On 02/03/18 23:33, Igor Djordjevic wrote:
> Hi Phillip,
>> On Fri, Mar 2, 2018 at 4:36 AM, Phillip Wood wrote:
>>>> It is interesting to think what it means to faithfully rebase a '-s
>>>> ours' merge.
>>> I should have explained that I mean is a faithful rebase one that
>>> adheres to the semantics of '-s ours' (i.e. ignores any changes in the
>>> side branch) or one that merges new changes from the side branch into
>>> the content of the original merge? In your example you add B4 to B. If
>>> M' preserves the semantics of '-s ours' then it will not contain the
>>> changes in B4. I think your result does (correct me if I'm wrong) so it
>>> is preserving the content of the original merge rather than the
>>> semantics of it.
> Yeah, I understood what you mean, and I see you noticed that B4 
> commit, for which I did anticipate possibly bringing up a discussion 
> like this ;)
> I agree with Jake here, my thoughts exactly (what I wrote in that 
> other subthread[1], too):
> On 02/03/2018 17:02, Jacob Keller wrote:
>> We only have the content, and we don't know the semantics (nor, I
>> think, should we attempt to understand or figure out the semantics).
> Hmm, I wanted to elaborate a bit here, but that sentence seems to 
> summarize the pure essence of it, and whatever I write looks like 
> just repeating the same stuff again...
> That`s just it. And stopping to give the user a chance to 
> review/amend the result, where he might decide he actually did want 
> something else - so all good.
> Otherwise, I would be interested to learn how context/semantics 
> guessing could provide a better default action (without introducing 
> more complexity for might not be much benefit, if any).

I don't think its possible to guess the semantics of the original merge
as users can use custom merge strategies and amend the result. It would
be possible to detect and unamended '-s ours' merge but special casing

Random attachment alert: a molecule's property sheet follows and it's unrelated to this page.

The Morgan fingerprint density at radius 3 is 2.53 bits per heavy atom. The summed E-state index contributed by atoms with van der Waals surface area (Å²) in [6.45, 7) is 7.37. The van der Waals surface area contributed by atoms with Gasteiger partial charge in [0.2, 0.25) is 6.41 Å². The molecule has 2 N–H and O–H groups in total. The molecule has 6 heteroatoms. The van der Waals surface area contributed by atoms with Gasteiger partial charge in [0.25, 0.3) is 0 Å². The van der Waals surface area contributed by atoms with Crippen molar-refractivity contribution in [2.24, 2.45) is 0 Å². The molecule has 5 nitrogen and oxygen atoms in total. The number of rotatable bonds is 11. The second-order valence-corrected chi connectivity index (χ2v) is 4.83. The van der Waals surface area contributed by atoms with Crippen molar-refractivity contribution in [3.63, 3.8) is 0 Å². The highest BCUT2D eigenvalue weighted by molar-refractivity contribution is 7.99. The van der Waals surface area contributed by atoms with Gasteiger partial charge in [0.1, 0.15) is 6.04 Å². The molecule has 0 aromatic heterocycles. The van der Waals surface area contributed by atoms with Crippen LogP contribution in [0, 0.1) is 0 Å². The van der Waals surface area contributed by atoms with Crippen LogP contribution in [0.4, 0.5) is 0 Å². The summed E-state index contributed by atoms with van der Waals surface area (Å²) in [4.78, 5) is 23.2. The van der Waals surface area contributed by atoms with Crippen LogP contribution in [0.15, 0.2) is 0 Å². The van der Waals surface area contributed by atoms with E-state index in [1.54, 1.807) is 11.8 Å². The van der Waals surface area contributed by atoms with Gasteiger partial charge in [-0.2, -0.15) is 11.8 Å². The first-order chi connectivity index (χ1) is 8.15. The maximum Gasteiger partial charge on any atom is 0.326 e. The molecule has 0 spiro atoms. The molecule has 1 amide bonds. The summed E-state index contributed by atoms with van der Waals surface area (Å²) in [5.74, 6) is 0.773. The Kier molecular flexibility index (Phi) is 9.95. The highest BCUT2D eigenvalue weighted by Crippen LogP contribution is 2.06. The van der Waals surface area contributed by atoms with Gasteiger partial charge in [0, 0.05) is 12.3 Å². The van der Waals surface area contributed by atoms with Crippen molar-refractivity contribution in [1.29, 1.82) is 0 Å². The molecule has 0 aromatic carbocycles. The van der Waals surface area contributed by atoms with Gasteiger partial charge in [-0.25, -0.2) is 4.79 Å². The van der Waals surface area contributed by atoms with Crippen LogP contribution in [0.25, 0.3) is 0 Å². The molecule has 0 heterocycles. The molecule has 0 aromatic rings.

that may end up causing users more confusion rather than helping them.

> But in the end, I guess we can just discuss the "most sane default" 
> to present to the user (introduce or obsolete that new commit B4, in 
> the discussed example[2]), as we should definitely stop for amending 
> anyway, not proceeding automatically whenever U1' != U2'.

I can see the reason for that but I'm concerned that it might get
annoying with an interactive rebase as it would stop whenever one of the
commits on a topic branch that is a parent of a merge gets amended.
(squashing and reordering existing commits on a topic branch would be OK

> Oh, and what about situations where we introduce new or drop existing 
> branches (which should be possible with new `--recreate-merges`)...? 
> "Preserving old branch semantics" may have even less sense here - the 
> (possibly heavily reorganized) content is the only thing we have, 
> where context will (and should) be provided by the user.

In this scheme there is now way to change the parents of a merge so
preserving the old branch sementics is well defined. If the user wants
to change the parents of the merge then this scheme wont help them.

> And I guess being consistent is pretty important, too - if you add 
> new content during merge rebase, it should always show up in the 
> merge, period. 

Yes, that should make it easy for the user to know what to expect from

> It seems pretty confusing to find out one of the 
> branches "declared special" (even more if it`s based on uncertain 
> guess-work), so when you add something to it it`s just "swallowed", 
> as the whole branch is always obsoleted, for now and ever.
> I might even see a value in such behavior, but only as a conscious 
> user action, not something done automatically... I guess? :)
> Regards, Buga
> [1] 
> https://public-inbox.org/git/f26cdbe2-1bc3-02ff-7b99-12a6ebab5...@gmail.com/
> [2] 
> https://public-inbox.org/git/f1a960dc-cc5c-e7b0-10b6-39e551665...@gmail.com/

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